Public Advocate Report on Sexual Violence
Public Advocate Letitia James. “Sexual Assault on Rikers Island.” http://www.pubadvocate.nyc.gov/rikers-island
Published March 28, 2017 6
i Blau, Reuven. “Medical Staff Afraid to Treat Rikers Island’s Worst Inmates.” March 14, 2017. http://www.nydailynews.com/new-york/medical-staff-afraid-treat-rikers-island-worst-inmates-article–1.2998118.
ii Comptroller Scott M. Stringer. “NYC Department of Correction FYS 2007-2016 Operating Expenditures, Inmate Population, Cost Per Inmate, Staffing Ratios, Performance Measure Outcomes, and Overtime.” November 28, 2016. http://comptroller.nyc.gov/reports/nyc-department-of-correction-fys-2007-16–operating-expenditures-inmate-population-cost-per-inmate-staffing-ratios-performance-measure-outcomes–and-overtime/.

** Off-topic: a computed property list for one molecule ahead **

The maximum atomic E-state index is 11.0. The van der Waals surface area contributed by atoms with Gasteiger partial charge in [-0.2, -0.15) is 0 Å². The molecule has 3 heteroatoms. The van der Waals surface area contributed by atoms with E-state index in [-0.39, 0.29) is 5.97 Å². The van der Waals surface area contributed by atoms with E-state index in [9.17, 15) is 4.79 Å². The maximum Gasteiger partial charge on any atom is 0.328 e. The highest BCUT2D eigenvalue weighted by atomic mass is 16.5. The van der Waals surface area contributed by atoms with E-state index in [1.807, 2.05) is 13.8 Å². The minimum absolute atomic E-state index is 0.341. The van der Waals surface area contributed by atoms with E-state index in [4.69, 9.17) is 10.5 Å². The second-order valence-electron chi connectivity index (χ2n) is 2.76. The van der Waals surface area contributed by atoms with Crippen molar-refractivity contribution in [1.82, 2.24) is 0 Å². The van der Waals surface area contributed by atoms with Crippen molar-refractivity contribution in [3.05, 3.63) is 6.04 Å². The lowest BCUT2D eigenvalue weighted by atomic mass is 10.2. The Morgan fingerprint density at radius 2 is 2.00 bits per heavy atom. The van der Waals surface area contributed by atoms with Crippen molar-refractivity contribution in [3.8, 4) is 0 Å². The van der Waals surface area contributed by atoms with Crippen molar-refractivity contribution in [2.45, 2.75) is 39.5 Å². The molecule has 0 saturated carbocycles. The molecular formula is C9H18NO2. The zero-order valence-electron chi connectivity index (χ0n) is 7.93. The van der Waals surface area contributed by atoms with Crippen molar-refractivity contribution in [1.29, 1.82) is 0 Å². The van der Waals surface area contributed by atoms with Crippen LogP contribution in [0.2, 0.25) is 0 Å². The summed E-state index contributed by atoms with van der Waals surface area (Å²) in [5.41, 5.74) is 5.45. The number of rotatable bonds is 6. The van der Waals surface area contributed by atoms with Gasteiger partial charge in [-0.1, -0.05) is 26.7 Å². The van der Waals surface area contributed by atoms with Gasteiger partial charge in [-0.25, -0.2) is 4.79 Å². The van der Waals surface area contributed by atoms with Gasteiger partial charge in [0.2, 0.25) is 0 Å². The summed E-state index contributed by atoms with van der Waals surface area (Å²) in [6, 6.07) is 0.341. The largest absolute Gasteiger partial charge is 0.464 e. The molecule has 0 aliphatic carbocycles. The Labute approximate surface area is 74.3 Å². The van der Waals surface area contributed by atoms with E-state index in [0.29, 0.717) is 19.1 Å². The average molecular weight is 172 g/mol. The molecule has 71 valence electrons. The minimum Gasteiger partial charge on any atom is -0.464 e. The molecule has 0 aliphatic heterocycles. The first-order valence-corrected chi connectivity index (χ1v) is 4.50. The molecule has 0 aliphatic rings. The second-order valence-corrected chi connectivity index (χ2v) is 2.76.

iii Public Advocate Letitia James. “Sexual Assault on Rikers Island.” http://www.pubadvocate.nyc.gov/rikers-island.
iv Sylvia Rivera Law Project. “Reducing Sexual Violence on the Road to Abolition.” March 29, 2016. https://srlp.org/reducing-sexual-violence-on-the-road-to-abolition/.
v “Mayor de Blasio, Commissioner Ponte Announce 14-Point Rikers Anti-Violence Agenda.” March 12, 2015. http://www1.nyc.gov/office-of-the–mayor/news/166-15/mayor-de–blasio–commissioner-ponte-14-point-rikers-anti-violence-agenda#/0.
vi Stringer, “NYC Department of Correction FYS 2007-2016 Operating Expenditures, Inmate Population, Cost Per Inmate, Staffing Ratios, Performance Measure Outcomes, and Overtime.”